“If you unknowingly stepped on the butt of someone’s joint and are carrying a sugar-sized grain of cannabis like [an] unfortunate traveler currently in jail in Dubai, will you be arrested?” the website asked. “And, since it’s extremely portable, will this technology extend beyond the airport or border crossings and into police cars, with officers looking for people on the street with increased levels of adrenaline in their system to detain in order to prevent potential violent outbursts? And will your car be scanned at stoplights for any trace amounts of suspicious substances? Would all this information be recorded anywhere?”

All good questions. All without answers.

Sources:

http://gizmodo.com

http://www.newstrackindia.com

http://www.infowars.com

http://washington.cbslocal.com

Uploaded by on Mar 1, 2012

Google is under scrutiny once again. Google’s latest privacy changes went into effect on Thursday and the search engine giant claims the modifications will make a more personalized internet surfing experience. Now all Google’s services such as Gmail and YouTube will now streamline into one profile. Critics believe these changes will allow the company to gather vast amounts of personal information on any given user. Conn Hallinan, columnist for Foreign Policy in Focus, joins us to give his taken on what Google is doing with this information.

Uploaded by on Mar 1, 2012

BBC news further explores concerns growing over Google’s new privacy policy as it effects users – even to the extent of Android phone users now being assimilated into the Googlesphere “collective”. A bit of vox pop and expert comment, bottom line: Google’s monopoly position appears to be somewhat out of control.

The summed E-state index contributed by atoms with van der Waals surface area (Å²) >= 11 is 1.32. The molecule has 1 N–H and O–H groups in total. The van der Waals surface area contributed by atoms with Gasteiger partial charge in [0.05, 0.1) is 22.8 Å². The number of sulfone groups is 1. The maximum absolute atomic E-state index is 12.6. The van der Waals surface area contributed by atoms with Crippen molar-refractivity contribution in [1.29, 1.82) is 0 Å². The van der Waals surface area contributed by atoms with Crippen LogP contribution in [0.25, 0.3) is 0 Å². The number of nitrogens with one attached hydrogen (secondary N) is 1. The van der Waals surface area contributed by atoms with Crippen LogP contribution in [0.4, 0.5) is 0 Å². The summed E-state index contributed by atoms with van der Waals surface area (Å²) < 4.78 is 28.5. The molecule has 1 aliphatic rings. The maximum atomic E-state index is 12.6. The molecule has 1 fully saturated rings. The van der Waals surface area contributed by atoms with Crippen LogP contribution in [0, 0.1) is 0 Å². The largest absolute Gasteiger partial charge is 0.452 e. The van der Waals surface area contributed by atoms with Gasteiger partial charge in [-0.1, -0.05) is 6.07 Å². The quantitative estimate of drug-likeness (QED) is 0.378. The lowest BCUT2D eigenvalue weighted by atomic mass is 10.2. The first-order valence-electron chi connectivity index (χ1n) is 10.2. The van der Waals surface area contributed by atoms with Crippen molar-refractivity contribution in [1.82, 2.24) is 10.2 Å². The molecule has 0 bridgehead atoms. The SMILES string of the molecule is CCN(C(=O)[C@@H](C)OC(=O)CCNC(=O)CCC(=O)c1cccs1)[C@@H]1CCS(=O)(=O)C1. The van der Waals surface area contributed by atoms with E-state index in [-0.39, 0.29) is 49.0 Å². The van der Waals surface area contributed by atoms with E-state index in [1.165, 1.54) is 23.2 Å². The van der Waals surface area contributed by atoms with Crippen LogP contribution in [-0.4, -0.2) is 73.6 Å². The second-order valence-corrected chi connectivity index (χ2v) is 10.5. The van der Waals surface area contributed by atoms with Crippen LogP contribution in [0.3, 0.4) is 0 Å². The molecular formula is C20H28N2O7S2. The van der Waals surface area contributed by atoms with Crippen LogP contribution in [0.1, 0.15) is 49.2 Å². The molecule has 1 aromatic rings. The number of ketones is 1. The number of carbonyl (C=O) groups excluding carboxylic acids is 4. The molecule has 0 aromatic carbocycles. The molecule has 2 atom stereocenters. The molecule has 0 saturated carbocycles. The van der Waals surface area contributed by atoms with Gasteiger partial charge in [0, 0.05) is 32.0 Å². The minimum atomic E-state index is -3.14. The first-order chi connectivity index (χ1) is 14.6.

Read more at http://www.google.com/intl/en/policies/

Is it time for an ethical search engine to be launched? Wiki foundation

Uploaded by on Feb 12, 2012

BBC Click Online reports on new EU rules and laws backed with real sanctions, address the questions around social networks and the ownership of data at last.

Attorney General reviewing NYPD spying complaints

By EILEEN SULLIVAN and PETE YOST, AP

WASHINGTON — Months after receiving complaints about the New York Police Department’s surveillance of entire American Muslim neighborhoods, the Justice Department is just beginning a review to decide whether to investigate civil rights violations.

Attorney General Eric Holder told Congress the status of the review Tuesday.

The announcement bothered some Democrats, who said they were under the impression the Justice Department had been reviewing the matter since last late last year.

Documents obtained by The Associated Press show that the NYPD has built databases pinpointing where Muslims live, where they buy groceries, what Internet cafes they use and where they watch sports. Dozens of mosques and student groups have been infiltrated, and police have built detailed profiles of Moroccans, Egyptians, Albanians and other local ethnic groups. The NYPD surveillance extended outside New York City to neighboring New Jersey and Long Island and colleges across the Northeast.